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Two-Speed eAxle From GKN is the First of Its Kind, Used by the BMW i8

Truth be told, the next big thing for EVs is improving the capacity of battery packs all while keeping production costs as low as possible. Many companies, including the Panasonic and Tesla Motors joint effort, are concentrating on this matter, but ’til anything materializes to production-ready vehicles, there’s something else that may interest EV enthusiasts.
Two-Speed eAxle from GKN 1 photo
Cue the GKN two-speed eAxle for hybrid and electric vehicles. This piece of tech debuted with the arrival of the BMW i8 plug-in hybrid sports car, but what’s the catch behind this contraption? Just like the world’s smallest disconnecting all-wheel drive system, GKN focuses its current efforts on miniaturizing because packaging is king right now.

As simply put as possible, this two-speed eAxle thingy adds an aditional gear ratio

This extra gear ratio enhances hybrids or EVs with better acceleration, as well as improved electric range. Moreover, the ensemble enables the electric motor and its associated systems to be downsized, thus reducing mass all while increasing efficiency for the thermal engine for both frugality and CO2 emissions.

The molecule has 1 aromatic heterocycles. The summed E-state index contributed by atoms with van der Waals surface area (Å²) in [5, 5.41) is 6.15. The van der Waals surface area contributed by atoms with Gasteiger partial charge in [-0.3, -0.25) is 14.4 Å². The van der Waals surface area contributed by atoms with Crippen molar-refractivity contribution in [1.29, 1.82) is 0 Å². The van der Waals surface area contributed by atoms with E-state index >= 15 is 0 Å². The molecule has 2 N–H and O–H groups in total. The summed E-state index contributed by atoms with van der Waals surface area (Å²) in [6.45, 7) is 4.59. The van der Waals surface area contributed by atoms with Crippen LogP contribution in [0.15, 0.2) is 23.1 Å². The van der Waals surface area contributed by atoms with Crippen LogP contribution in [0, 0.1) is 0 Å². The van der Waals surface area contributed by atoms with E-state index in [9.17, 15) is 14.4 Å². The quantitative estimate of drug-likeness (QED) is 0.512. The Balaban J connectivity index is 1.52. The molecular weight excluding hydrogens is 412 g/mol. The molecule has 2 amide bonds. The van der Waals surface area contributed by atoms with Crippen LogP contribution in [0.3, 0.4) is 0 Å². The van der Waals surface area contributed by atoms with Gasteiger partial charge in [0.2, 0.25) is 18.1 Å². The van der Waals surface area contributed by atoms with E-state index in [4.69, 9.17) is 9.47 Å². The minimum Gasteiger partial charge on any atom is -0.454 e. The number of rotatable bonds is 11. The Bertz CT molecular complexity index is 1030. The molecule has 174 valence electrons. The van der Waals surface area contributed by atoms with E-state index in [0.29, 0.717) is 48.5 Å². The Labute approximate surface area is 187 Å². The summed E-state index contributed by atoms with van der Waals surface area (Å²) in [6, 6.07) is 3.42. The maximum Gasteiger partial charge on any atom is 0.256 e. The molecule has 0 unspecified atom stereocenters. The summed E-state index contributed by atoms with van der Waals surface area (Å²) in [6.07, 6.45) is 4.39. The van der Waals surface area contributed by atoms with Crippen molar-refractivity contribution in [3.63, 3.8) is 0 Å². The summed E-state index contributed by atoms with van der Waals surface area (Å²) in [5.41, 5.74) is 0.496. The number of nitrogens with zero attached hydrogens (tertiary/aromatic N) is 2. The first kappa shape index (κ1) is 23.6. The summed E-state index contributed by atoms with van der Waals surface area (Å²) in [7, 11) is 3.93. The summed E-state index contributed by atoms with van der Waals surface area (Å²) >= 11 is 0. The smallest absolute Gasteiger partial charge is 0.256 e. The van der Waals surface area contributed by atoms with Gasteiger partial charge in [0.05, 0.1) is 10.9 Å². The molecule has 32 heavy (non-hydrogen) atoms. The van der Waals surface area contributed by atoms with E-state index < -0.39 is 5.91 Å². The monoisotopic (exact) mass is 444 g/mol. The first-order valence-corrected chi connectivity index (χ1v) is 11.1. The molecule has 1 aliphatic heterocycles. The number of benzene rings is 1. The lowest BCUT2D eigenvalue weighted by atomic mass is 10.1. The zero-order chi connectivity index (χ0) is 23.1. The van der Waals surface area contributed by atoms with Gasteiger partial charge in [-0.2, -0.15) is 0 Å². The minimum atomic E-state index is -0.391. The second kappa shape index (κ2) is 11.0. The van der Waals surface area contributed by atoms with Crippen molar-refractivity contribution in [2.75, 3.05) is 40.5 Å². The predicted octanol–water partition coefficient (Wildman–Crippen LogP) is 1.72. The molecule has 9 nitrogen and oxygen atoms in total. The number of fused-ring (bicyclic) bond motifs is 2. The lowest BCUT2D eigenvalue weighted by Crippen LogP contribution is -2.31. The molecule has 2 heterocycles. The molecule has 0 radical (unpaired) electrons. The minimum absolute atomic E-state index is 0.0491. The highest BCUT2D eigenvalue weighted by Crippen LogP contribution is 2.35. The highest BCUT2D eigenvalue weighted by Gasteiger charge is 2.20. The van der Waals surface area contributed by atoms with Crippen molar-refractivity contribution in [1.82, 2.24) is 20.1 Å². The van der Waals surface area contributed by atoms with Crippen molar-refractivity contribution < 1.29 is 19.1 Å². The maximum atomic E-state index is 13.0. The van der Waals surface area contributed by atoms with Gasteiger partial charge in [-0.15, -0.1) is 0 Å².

The British company is adamant the eAxle technology enables “axle-split hybrids”

In plain English, a conventional hybridised engine provides the primary power to either the front or rear axle, with the other axle driven by an eAxle module. This bit of tech is said to respond intelligently in order to deliver better all-wheel drive torque delivery, as well as improved pure electric range and even a more refined parallel hybrid mode.

To put the two-speed eAxle into perspective, electric and axle-split hybrid vehicles up to now except for the BMW i8 have used single-speed units. The drawback with such a design is that a fixed ratio takes its toll on a hybrid’s acceleration and top speed, but also implies disconnecting the axle at certain speeds in order to prevent the motor from overspinning. All in all, the GKN two-speed eAxle isn't half bad for a package that weighs 27 kilograms (59 pounds) while measuring less than 325-mm x 562-mm x 313-mm.


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